Burchell was apparently ousted as chairman in a chaotic meeting of the commissioners Monday morning in which he tried to prevent them from removing him by constantly rapping a gavel and declaring loudly that they were "out of order. DeVoy and Taylor continued to make and pass motions to overrule the chairman and, after they replaced him, adjourned the meeting.
Burchell later in the day filed a motion in Belknap County Superior Court seeking ex parte relief from the action of the other two commissioners, claiming that there is no statutory basis for his removal as chairman, which he maintains will be ''an invitation to chaos". He had unsuccessfully sought an injunction before the meeting to prevent the other commissioners from taking action. He says he still considers himself chairman and will only step aside if ordered to do so by a judge.
A hearing on the motion is scheduled for March 11 at 1:30 p.m.
DeVoy will be represented by Attorney Paul Fitzgerald at the hearing while Taylor, who is a lawyer, will represent himself.

All three commissioners are Republicans, as are all members of the current convention.

Weirs zoning changes would prohibit auto sales & self storage

LACONIA — Planning Director Shanna Sauders this week presented the recommendations of the city's Zoning Task Force to redraw the boundaries and revise the uses of the Commercial Resort District to the Planning Board.

The Commercial Resort District begins on Lake Street, just south of its junction with White Oaks Road, extends northward along Weirs Boulevard, includes the center of the Weirs and runs either side of Rte. 3 to the Meredith town line. It also includes property along both sides of Route 11-B, including the former Surf Coaster property. The zoning ordinance describes the district as intended to accommodate dining, lodging and recreation entities for both occasional tourists and seasonal residents as well as apartments and condominiums.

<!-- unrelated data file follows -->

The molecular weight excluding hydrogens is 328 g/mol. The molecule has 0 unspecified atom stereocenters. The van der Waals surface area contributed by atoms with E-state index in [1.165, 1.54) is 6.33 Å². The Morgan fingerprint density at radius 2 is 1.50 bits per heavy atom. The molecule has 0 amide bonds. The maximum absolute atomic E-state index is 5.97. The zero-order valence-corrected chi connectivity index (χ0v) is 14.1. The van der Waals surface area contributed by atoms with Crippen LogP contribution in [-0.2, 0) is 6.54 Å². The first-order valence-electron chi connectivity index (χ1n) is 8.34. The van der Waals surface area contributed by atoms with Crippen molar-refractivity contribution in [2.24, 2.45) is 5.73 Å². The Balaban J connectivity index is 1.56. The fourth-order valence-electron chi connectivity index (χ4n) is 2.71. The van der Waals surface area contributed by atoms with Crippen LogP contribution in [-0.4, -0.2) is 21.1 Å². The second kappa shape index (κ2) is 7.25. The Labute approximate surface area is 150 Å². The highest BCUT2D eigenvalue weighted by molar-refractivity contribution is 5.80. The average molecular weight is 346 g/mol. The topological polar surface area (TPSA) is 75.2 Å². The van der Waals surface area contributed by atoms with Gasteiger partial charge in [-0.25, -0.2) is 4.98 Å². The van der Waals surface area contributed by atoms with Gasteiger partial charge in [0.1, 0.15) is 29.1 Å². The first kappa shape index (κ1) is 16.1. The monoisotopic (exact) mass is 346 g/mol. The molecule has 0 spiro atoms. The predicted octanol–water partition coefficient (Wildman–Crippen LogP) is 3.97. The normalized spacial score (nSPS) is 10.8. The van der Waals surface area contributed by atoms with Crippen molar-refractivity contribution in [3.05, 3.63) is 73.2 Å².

Last fall, after the Zoning Board of Adjustment granted a special exception to operate a used car lot at the north end of the district then denied two requests to do the same in the eastern part of the district, the City Council asked the Planning Board to review the permitted uses in the district.

Saunders said that the task force recommends adding the southernmost part of the Commercial Resort District, from the Bayside Cemetery to the junction of Weirs Boulevard and White Oaks Road, to the commercial district that extends southward along Union Avenue. She explained that because many of the motels and cottages on Weirs Boulevard have been converted to condominiums, the task force recommends rezoning the eastern shore of Paugus Bay northward to the Naswa Resort from commercial resort to shorefront residential. The remaining boundaries of the district would remain unchanged.

The task force recommended changing 10 land uses in the Commercial Resort District. Accessory apartments and greenhouses, which are not permitted, would be permitted, but would require a conditional use permit.

Granted by the Planning Board, conditional use permits require that the use will not endanger public health or safety, adversely affect the value of abutting properties, is compatible with the neighborhood and nearby uses and will not impair either vehicular or pedestrian safety or natural resources.